In 2001, the monumental world heritage sculptures known a Buddhas of Bamiyan dating from the 4th and 5th century were voluntarily destroyed by current conflict in Syria and Iraq. Since many other Mesopotamian archeological treasured historical sites have become collateral damage of contemporary war. To preserve collective heritage of humanity Jean Luc Martinez, President Director of the Louvre Museum, commissioned photogrammetry and 3d captures of four sites located in sensible areas.
SITES ETERNELS, eternal places, is the name of the exhibition at the Grand Palais in Paris where visitors will virtually discover Khorsabad, Palmyre, Ameyyad mosque and the Krak des Chevaliers. Emblematic patrimony of humanity embodying universal values currently under large scale eminent threat. “When culture is threatened by violence, we must respond with more culture, more knowledge … beyond our cultural differences.” Irina Bokova, general director of UNESCO.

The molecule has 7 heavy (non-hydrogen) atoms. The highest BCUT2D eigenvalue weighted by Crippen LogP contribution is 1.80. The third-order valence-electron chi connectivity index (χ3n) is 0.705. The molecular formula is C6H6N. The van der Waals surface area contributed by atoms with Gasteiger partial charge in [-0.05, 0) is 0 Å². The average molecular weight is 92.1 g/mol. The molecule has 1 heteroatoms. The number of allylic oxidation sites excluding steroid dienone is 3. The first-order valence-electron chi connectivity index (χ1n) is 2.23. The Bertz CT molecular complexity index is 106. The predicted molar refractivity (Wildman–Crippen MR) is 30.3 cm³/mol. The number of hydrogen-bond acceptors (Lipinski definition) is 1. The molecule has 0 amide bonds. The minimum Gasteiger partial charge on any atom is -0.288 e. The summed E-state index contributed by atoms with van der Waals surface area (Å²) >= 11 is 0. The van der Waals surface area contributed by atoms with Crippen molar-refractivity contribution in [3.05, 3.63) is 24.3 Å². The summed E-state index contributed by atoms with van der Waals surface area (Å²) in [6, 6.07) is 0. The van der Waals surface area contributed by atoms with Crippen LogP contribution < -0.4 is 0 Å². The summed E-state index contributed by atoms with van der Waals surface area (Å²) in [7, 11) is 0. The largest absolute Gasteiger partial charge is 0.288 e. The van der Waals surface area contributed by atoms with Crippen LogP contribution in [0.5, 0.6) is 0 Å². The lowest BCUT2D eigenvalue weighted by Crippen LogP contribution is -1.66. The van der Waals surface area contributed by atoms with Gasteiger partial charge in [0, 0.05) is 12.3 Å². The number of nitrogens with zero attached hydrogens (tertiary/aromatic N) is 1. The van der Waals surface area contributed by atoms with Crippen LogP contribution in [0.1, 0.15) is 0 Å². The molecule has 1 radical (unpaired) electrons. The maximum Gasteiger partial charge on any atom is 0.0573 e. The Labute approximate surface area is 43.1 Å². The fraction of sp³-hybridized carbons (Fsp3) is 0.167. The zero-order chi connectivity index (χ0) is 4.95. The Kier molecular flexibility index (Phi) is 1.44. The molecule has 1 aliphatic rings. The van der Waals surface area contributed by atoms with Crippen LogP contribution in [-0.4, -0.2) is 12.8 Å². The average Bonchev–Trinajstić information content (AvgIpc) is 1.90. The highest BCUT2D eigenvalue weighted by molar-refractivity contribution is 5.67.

Labeling everything pre-Islamic as profane idolatry, the extremist are “erasing the legacy of a ruined nation”. This targeted destruction of millennia old antiquities in the birthplace of human civilization is a human tragedy. For the Smithsonian Mag the only equivalent to this sort of archeological annihilation was executed by the byzantine iconoclast in the eight and ninth centuries. But they targeted contemporary artifacts. Today it is irreplaceable buildings and artworks over 2000 years old or more that are being targeted.
It is undeniable that this exhibition honors local identity and collective memory. It is also a meaningful remembrance of retired scholar Khaled al Asaad who gave his life for protecting world heritage in Palmyre.
Exhibition open to the public from December 14th to January 9th. Free entrance. Open from 10h-20h. Wednesdays opened until 22h. Closed on Tuesdays. Closed Sunday December 25th